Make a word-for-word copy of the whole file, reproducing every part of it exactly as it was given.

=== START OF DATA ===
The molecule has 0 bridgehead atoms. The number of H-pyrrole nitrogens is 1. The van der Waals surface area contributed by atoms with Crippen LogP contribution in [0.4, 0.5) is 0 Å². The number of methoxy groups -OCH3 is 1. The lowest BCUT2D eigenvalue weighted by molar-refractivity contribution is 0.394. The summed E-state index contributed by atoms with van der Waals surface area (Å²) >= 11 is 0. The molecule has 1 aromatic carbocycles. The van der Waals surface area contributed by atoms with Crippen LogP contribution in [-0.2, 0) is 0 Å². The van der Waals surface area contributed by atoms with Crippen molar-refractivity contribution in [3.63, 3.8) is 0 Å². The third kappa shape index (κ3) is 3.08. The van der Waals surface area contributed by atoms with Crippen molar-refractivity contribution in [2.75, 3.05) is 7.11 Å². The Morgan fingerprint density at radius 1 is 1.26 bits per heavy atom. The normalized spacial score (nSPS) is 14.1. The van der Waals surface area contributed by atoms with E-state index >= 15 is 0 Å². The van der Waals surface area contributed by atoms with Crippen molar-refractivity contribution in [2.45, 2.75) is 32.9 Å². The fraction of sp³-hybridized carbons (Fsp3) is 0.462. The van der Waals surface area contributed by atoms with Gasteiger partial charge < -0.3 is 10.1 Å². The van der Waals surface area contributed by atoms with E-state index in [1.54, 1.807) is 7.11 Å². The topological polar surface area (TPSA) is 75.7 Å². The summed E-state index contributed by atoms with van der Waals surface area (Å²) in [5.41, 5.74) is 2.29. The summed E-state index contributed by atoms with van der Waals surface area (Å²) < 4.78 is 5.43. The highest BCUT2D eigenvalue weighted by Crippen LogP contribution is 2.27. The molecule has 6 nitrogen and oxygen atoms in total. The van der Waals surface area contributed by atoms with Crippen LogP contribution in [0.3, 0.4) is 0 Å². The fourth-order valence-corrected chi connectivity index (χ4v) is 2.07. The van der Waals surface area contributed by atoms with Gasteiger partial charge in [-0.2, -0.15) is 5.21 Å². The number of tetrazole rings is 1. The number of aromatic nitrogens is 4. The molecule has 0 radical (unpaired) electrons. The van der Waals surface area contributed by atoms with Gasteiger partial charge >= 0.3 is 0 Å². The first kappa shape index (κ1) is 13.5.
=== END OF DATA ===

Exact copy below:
The molecule has 0 bridgehead atoms. The number of H-pyrrole nitrogens is 1. The van der Waals surface area contributed by atoms with Crippen LogP contribution in [0.4, 0.5) is 0 Å². The number of methoxy groups -OCH3 is 1. The lowest BCUT2D eigenvalue weighted by molar-refractivity contribution is 0.394. The summed E-state index contributed by atoms with van der Waals surface area (Å²) >= 11 is 0. The molecule has 1 aromatic carbocycles. The van der Waals surface area contributed by atoms with Crippen LogP contribution in [-0.2, 0) is 0 Å². The van der Waals surface area contributed by atoms with Crippen molar-refractivity contribution in [3.63, 3.8) is 0 Å². The third kappa shape index (κ3) is 3.08. The van der Waals surface area contributed by atoms with Crippen molar-refractivity contribution in [2.75, 3.05) is 7.11 Å². The Morgan fingerprint density at radius 1 is 1.26 bits per heavy atom. The normalized spacial score (nSPS) is 14.1. The van der Waals surface area contributed by atoms with E-state index >= 15 is 0 Å². The van der Waals surface area contributed by atoms with Crippen molar-refractivity contribution in [2.45, 2.75) is 32.9 Å². The fraction of sp³-hybridized carbons (Fsp3) is 0.462. The van der Waals surface area contributed by atoms with Gasteiger partial charge < -0.3 is 10.1 Å². The van der Waals surface area contributed by atoms with E-state index in [1.54, 1.807) is 7.11 Å². The topological polar surface area (TPSA) is 75.7 Å². The summed E-state index contributed by atoms with van der Waals surface area (Å²) in [5.41, 5.74) is 2.29. The summed E-state index contributed by atoms with van der Waals surface area (Å²) < 4.78 is 5.43. The highest BCUT2D eigenvalue weighted by Crippen LogP contribution is 2.27. The molecule has 6 nitrogen and oxygen atoms in total. The van der Waals surface area contributed by atoms with Crippen LogP contribution in [0.3, 0.4) is 0 Å². The fourth-order valence-corrected chi connectivity index (χ4v) is 2.07. The van der Waals surface area contributed by atoms with Gasteiger partial charge in [-0.2, -0.15) is 5.21 Å². The number of tetrazole rings is 1. The number of aromatic nitrogens is 4. The molecule has 0 radical (unpaired) electrons. The van der Waals surface area contributed by atoms with Gasteiger partial charge >= 0.3 is 0 Å². The first kappa shape index (κ1) is 13.5.